However, neither of these responses—whether from experts or laypeople—is good or productive. One leaves us with a crippling fear and the other with a worshipful awe of systems that are far from meriting unquestioning wonder. Both prevent us from confronting our technological systems as they actually are. Next time, the results of our failure to understand might not be as trivial as a frustrated Wall Street Journal reader being unable to access an article at the time of her choosing. The glitches could be in the power grid, in banking systems, or even in our medical technologies, and they will not go away on their own. We ignore them at our peril.
Technology, while omnipresent, is not pristine or unfathomable because of its creation by some perfect, infinite mind. It is wonderfully messy and imperfect. My goal is to help each of us navigate a path between the two extremes of fear and awe, laying out an orientation toward our technologies that will allow us to make progress in how we approach them.
This orientation will require us to meet our technologies halfway by cultivating a comfort with these systems despite never completely understanding them. As we will see, this orientation involves, among other things, each of us thinking the way scientists do when examining the massive complexity of biology.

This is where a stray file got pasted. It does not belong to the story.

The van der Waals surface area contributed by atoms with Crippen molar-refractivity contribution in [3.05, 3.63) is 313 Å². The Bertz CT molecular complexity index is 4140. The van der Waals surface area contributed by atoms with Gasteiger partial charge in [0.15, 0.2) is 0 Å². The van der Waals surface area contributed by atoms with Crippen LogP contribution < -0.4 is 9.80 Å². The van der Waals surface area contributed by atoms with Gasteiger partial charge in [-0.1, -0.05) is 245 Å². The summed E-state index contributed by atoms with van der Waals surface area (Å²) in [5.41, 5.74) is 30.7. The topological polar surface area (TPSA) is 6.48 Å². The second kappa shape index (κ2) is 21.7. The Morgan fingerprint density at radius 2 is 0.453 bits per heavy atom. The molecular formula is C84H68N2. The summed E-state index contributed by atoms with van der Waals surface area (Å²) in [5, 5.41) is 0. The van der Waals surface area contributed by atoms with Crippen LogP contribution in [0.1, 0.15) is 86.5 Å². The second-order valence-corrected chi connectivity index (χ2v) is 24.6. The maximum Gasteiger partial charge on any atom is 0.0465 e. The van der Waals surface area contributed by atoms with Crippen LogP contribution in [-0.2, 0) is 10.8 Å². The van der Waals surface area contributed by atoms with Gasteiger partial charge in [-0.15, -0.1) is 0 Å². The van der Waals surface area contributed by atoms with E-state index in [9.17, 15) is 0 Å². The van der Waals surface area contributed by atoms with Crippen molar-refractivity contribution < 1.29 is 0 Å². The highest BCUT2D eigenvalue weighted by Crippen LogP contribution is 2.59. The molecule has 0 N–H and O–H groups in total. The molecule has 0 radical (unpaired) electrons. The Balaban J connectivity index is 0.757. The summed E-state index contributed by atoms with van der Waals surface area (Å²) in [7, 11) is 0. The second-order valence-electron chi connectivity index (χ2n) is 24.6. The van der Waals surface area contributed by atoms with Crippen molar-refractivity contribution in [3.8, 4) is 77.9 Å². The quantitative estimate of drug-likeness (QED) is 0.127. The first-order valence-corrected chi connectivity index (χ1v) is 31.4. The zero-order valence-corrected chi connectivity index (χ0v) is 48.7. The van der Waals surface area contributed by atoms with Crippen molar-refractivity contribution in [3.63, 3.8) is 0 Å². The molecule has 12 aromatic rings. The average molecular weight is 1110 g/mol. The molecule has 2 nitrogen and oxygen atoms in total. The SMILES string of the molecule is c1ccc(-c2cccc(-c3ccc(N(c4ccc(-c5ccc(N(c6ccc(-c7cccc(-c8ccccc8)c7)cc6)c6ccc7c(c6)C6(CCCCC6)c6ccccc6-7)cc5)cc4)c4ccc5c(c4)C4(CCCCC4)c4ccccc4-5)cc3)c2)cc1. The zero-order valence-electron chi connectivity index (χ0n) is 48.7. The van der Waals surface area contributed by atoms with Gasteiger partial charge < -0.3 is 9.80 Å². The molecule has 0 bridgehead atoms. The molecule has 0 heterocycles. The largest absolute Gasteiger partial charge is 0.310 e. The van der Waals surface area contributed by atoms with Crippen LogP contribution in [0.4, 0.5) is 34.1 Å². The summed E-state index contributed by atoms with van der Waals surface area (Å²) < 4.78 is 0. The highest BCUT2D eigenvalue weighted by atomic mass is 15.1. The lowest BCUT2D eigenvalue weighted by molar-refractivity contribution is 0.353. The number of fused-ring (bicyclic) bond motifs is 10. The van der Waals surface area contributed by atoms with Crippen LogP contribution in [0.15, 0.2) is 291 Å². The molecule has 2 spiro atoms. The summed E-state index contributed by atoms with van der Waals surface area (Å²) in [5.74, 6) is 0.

Despite all the overcomplication of the systems we vitally depend on, I’m ultimately hopeful that humanity can handle what we have built.
This book is why.
Adapted from Overcomplicated: Technology at the Limits of Comprehension by Samuel Arbesman, in agreement with Current, an imprint of Penguin Publishing Group, a division of Penguin Random House LLC. Copyright © Samuel Arbesman, 2016.
Samuel Arbesman is Scientist in Residence at Lux Capital, a science and technology venture capital firm. He is also a Senior Fellow of the Silicon Flatirons Center of Law, Technology, and Entrepreneurship at the University of Colorado and a Research Fellow at the Long Now Foundation. His writing on science, mathematics, and technology has appeared in The New York Times, The Wall Street Journal, and Wired. Arbesman’s first book, The Half-life of Facts, examines how knowledge changes over time. He lives in Kansas City with his wife and children.